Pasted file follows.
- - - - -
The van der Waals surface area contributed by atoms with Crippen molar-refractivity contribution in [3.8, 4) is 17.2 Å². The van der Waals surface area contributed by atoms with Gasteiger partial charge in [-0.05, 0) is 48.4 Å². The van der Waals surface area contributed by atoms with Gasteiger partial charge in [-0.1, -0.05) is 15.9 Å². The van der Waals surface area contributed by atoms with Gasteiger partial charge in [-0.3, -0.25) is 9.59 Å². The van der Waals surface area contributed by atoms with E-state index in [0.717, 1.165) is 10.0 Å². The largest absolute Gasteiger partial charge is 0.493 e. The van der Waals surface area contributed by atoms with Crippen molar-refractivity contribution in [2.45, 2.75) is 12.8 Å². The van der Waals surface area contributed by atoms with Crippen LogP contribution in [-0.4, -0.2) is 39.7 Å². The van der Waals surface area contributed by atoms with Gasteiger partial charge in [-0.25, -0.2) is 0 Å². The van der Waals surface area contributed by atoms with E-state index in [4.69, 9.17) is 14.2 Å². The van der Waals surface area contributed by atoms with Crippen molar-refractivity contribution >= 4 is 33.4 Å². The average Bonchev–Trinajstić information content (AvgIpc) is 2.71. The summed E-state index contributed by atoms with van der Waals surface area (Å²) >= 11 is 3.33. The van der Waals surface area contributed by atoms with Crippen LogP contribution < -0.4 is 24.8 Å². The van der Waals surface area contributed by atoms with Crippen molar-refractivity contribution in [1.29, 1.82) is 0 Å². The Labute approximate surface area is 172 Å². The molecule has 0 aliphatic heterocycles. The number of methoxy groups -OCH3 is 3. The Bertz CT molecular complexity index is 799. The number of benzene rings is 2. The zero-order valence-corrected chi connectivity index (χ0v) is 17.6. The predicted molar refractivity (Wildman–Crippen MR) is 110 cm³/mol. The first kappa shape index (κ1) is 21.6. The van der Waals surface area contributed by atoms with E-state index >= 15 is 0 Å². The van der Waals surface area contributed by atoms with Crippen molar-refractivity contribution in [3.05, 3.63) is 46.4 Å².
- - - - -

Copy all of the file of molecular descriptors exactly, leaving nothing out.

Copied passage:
The van der Waals surface area contributed by atoms with Crippen molar-refractivity contribution in [3.8, 4) is 17.2 Å². The van der Waals surface area contributed by atoms with Gasteiger partial charge in [-0.05, 0) is 48.4 Å². The van der Waals surface area contributed by atoms with Gasteiger partial charge in [-0.1, -0.05) is 15.9 Å². The van der Waals surface area contributed by atoms with Gasteiger partial charge in [-0.3, -0.25) is 9.59 Å². The van der Waals surface area contributed by atoms with E-state index in [0.717, 1.165) is 10.0 Å². The largest absolute Gasteiger partial charge is 0.493 e. The van der Waals surface area contributed by atoms with Crippen molar-refractivity contribution in [2.45, 2.75) is 12.8 Å². The van der Waals surface area contributed by atoms with Crippen LogP contribution in [-0.4, -0.2) is 39.7 Å². The van der Waals surface area contributed by atoms with Gasteiger partial charge in [-0.25, -0.2) is 0 Å². The van der Waals surface area contributed by atoms with E-state index in [4.69, 9.17) is 14.2 Å². The van der Waals surface area contributed by atoms with Crippen molar-refractivity contribution >= 4 is 33.4 Å². The average Bonchev–Trinajstić information content (AvgIpc) is 2.71. The summed E-state index contributed by atoms with van der Waals surface area (Å²) >= 11 is 3.33. The van der Waals surface area contributed by atoms with Crippen LogP contribution < -0.4 is 24.8 Å². The van der Waals surface area contributed by atoms with Crippen molar-refractivity contribution in [1.29, 1.82) is 0 Å². The Labute approximate surface area is 172 Å². The molecule has 0 aliphatic heterocycles. The number of methoxy groups -OCH3 is 3. The Bertz CT molecular complexity index is 799. The number of benzene rings is 2. The zero-order valence-corrected chi connectivity index (χ0v) is 17.6. The predicted molar refractivity (Wildman–Crippen MR) is 110 cm³/mol. The first kappa shape index (κ1) is 21.6. The van der Waals surface area contributed by atoms with E-state index >= 15 is 0 Å². The van der Waals surface area contributed by atoms with Crippen molar-refractivity contribution in [3.05, 3.63) is 46.4 Å².